Nunavut’s system for regulating industrial development, born within the 1993 Nunavut land claims agreement, has likely never faced a greater test than the twisting, turning series of environmental and socio-economic assessments for the Mary River iron mine over the past 10 years.
This was on full public display in Iqaluit earlier this month, when the Nunavut Impact Review Board’s final public hearing on the $900-million railway expansion proposal from Baffinland Iron Mines Corp. imploded amidst a mood of confusion and incoherence. The final two days of that seven-day hearing, scheduled for Pond Inlet, were cancelled.
At the same time, the fate of Baffinland’s multibillion dollar, multigenerational iron mine is now shrouded in uncertainty. When this editorial was written, the review board had yet to decide on a motion from Nunavut Tunngavik Inc. that, if accepted, would delay proceedings for eight to 12 months.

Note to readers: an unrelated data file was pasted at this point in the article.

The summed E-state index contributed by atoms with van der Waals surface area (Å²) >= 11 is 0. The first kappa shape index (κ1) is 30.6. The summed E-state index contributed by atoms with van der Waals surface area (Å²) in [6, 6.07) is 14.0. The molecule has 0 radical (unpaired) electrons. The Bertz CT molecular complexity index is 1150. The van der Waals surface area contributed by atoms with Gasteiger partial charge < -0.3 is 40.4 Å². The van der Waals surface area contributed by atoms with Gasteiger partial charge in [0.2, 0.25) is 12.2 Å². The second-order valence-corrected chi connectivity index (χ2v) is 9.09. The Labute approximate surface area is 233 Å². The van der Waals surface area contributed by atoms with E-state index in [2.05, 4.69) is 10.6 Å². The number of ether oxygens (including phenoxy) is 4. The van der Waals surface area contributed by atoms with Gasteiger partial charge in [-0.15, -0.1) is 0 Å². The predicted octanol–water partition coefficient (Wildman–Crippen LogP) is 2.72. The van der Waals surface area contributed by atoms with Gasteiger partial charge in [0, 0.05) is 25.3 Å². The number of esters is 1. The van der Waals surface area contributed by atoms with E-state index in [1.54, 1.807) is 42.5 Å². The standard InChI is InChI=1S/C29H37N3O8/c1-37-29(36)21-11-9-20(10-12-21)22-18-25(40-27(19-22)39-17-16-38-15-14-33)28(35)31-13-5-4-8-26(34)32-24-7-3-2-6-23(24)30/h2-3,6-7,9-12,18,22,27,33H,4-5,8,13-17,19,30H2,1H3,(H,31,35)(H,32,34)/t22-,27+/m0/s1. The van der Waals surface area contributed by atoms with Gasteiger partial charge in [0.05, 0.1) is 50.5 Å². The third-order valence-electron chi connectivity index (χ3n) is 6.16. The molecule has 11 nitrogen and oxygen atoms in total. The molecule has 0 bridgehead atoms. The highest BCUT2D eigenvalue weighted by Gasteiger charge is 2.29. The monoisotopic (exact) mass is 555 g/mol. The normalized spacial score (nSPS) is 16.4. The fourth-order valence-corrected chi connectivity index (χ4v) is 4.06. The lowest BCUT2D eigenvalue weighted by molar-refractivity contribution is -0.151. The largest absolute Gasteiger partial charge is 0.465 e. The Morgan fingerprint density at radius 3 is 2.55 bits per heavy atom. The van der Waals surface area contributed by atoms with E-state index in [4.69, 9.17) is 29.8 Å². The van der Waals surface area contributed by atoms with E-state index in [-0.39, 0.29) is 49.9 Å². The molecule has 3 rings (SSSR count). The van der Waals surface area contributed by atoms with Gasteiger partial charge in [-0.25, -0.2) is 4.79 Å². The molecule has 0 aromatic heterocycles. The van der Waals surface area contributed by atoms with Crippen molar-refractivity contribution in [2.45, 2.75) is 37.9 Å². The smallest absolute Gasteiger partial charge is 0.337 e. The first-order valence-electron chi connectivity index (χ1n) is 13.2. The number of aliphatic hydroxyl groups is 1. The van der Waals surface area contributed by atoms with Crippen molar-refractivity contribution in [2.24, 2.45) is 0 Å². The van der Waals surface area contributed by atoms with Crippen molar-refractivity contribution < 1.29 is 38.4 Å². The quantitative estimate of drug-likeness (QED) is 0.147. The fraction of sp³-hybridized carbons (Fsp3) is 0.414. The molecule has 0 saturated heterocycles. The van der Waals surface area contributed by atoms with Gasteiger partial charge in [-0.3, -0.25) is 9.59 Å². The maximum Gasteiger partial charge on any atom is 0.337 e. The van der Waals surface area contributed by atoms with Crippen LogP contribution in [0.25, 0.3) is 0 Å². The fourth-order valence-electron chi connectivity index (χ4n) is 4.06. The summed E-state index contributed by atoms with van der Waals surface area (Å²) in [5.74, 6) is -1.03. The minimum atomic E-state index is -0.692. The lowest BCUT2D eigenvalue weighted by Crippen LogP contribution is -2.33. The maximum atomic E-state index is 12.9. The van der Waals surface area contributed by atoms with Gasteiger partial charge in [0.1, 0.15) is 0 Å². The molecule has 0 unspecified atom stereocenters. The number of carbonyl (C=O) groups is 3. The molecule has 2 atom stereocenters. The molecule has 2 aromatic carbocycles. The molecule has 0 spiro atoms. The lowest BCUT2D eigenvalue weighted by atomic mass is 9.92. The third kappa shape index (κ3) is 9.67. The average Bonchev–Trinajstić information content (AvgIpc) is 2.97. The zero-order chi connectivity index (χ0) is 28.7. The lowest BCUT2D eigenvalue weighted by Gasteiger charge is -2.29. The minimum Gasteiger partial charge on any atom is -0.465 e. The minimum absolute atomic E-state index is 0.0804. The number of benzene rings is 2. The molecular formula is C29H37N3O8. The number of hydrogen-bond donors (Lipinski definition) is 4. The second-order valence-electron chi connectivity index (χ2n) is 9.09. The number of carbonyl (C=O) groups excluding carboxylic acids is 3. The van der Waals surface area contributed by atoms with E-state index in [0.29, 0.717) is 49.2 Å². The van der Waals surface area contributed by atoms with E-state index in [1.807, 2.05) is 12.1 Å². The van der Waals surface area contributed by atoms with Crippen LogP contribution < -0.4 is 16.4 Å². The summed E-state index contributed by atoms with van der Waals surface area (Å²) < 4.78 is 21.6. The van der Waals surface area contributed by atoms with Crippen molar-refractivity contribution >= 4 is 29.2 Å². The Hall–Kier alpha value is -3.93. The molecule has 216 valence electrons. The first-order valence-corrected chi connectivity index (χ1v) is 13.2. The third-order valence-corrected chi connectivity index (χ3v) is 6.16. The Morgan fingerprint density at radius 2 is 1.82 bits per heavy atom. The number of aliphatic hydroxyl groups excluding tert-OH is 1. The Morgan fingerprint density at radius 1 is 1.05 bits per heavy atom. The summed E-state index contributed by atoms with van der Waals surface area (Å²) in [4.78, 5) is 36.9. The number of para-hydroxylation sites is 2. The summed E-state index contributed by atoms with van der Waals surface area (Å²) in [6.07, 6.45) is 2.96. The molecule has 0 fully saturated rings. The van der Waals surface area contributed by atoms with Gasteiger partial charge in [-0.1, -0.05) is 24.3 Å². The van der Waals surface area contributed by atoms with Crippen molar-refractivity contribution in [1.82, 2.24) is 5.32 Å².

And Baffinland’s landlord, the Qikiqtani Inuit Association, declared earlier they cannot support or endorse the railway-based expansion. But QIA’s business arm, the Qikiqtaaluk Corp., has declared its enthusiastic support for the idea. So has Arctic Co-operatives Ltd. This is a complex issue.
As for Baffinland, its vice-president of sustainable development, Megan Lord-Hoyle, reacted by claiming that the company is now concerned about the project’s very survival, saying, “we will do everything possible to survive and protect the employment of 3,000 Canadians, 476 of which are Inuit.”
For the rest of this editorial: https://nunatsiaq.com/stories/article/mary-river-if-financial-viability-is-a-factor-then-prove-it/